Journal of Pediatric Neurosciences
CASE REPORT
Year
: 2020  |  Volume : 15  |  Issue : 2  |  Page : 111--115

Infantile presentation of Lehman syndrome with multiple lateral meningoceles, dural ectasias, and herniation of conus: A rare case report


Mohan Amuthabarathi, Kramadhari Harshith, Krishnan Nagarajan 
 Department of Radio-Diagnosis, Jawaharlal Institute of Postgraduate Medical Education & Research (JIPMER), Pondicherry, India

Correspondence Address:
Dr. Krishnan Nagarajan
Department of Radio-Diagnosis, Jawaharlal Institute of Postgraduate Medical Education & Research (JIPMER), Pondicherry.
India

Abstract

Lehman syndrome, or lateral meningocele syndrome, is a rare disorder of skeletal malformation, characterized by facial dysmorphism and multiple lateral meningoceles. We present a case of a 5-month-old girl who presented with macrocephaly, developmental delay, and failure to thrive. A whole spine magnetic resonance imaging was carried out, which showed multiple bilateral well-defined cystic masses within the neural foramina involving the entire spine, predominantly the thoracolumbar regions, with neural foraminal widening and dural ectasia suggestive of multiple lateral meningoceles.



How to cite this article:
Amuthabarathi M, Harshith K, Nagarajan K. Infantile presentation of Lehman syndrome with multiple lateral meningoceles, dural ectasias, and herniation of conus: A rare case report.J Pediatr Neurosci 2020;15:111-115


How to cite this URL:
Amuthabarathi M, Harshith K, Nagarajan K. Infantile presentation of Lehman syndrome with multiple lateral meningoceles, dural ectasias, and herniation of conus: A rare case report. J Pediatr Neurosci [serial online] 2020 [cited 2022 Oct 7 ];15:111-115
Available from: https://www.pediatricneurosciences.com/text.asp?2020/15/2/111/288306


Full Text



 Introduction



Lehman syndrome, or lateral meningocele syndrome (LMS), first described in 1977 by Lehman et al., is a rare disorder of which only a few cases have been described in the literature. The syndrome is characterized by multiple lateral meningoceles, abnormal facies, and skeletal abnormalities.[1] The meningoceles are commonly located and largest in the thoracolumbar region.[2] This can damage the spinal nerve roots leading to neurogenic bladder, paresthesia, and weakness of the lower limbs. The motor milestones are delayed but intelligence is usually normal. Typical facial features are also characteristic. In this report, we discuss a case of a 5-month-old girl who had bilateral multiple-level lateral meningocele without any associated neurofibromatosis, or Marfan’s syndrome.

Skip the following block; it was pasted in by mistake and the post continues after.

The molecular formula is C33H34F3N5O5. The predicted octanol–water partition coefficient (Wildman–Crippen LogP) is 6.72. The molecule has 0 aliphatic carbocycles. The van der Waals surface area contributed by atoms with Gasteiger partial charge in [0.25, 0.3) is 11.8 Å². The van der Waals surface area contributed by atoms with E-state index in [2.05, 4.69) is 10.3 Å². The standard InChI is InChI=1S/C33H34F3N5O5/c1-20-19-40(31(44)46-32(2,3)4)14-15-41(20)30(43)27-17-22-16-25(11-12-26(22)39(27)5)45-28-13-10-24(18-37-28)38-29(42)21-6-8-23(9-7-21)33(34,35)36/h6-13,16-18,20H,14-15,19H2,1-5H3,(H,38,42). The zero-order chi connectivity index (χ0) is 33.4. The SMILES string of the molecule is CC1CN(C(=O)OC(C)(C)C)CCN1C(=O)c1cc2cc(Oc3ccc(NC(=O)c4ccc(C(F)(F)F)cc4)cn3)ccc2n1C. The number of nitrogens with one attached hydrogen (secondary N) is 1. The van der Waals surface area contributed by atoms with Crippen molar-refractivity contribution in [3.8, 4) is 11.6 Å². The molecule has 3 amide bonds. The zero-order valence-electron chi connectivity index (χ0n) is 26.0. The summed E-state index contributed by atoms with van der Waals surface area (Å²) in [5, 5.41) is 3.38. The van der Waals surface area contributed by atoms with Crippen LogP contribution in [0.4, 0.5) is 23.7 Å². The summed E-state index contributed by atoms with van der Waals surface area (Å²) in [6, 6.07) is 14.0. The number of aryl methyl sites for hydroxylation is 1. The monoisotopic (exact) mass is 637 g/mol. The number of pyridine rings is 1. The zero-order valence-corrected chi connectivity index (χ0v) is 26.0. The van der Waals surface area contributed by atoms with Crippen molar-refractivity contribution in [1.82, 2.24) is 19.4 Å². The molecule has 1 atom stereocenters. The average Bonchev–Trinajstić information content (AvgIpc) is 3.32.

Case Report



A 5-month-old girl presented with complaints of failure to thrive, developmental delay, and macrocephaly. The patient was a first-born child and born to a second-degree consanguineous marriage with uneventful antenatal history. Physical examination findings showed increased head circumference, epicanthic folds, and micrognathia. No features of either Marfan’s syndrome or neurofibromatosis type I (NF1) were noted. Neurosonography of child’s cranium and computed tomography (CT) brain showed ventriculomegaly with prominent cerebrospinal fluid (CSF) spaces. The patient was referred for Ultrasonography (USG) of abdomen for ruling out other anomalies. Screening USG spine showed bilateral symmetric elongated cystic outpouchings in the entire paraspinal regions, which were communicating with the spinal canal [Figure 1]. A solid hyperechoic structure was seen herniating into the one of the sac at the right lumbar region, which was found to be spinal cord. The patient underwent magnetic resonance imaging (MRI) for further evaluation. Whole spine MRI showed multiple lateral CSF-intensity protrusions lined by meninges through the neural foraminal expansions involving the entire spine, which were communicating with the spinal canal, suggesting meningoceles [Figure 2]. Dural ectasia was noted predominantly posterior to the cord in thoracolumbar region. Herniation of the conus was noted into meningeal sac through the dilated right neural foramen at L2–L3 levels [Figure 3]. Scalloping of the posterior body of thoracic and lumbar vertebrae were also noted. MRI of the brain showed cerebellar tonsillar herniation with crowding at the level of the foramen magnum causing hydrocephalus. The corpus callosum was thinned because of the ballooned third ventricle [Figure 3] and [Figure 4].{Figure 1}, {Figure 2}, {Figure 3}, {Figure 4}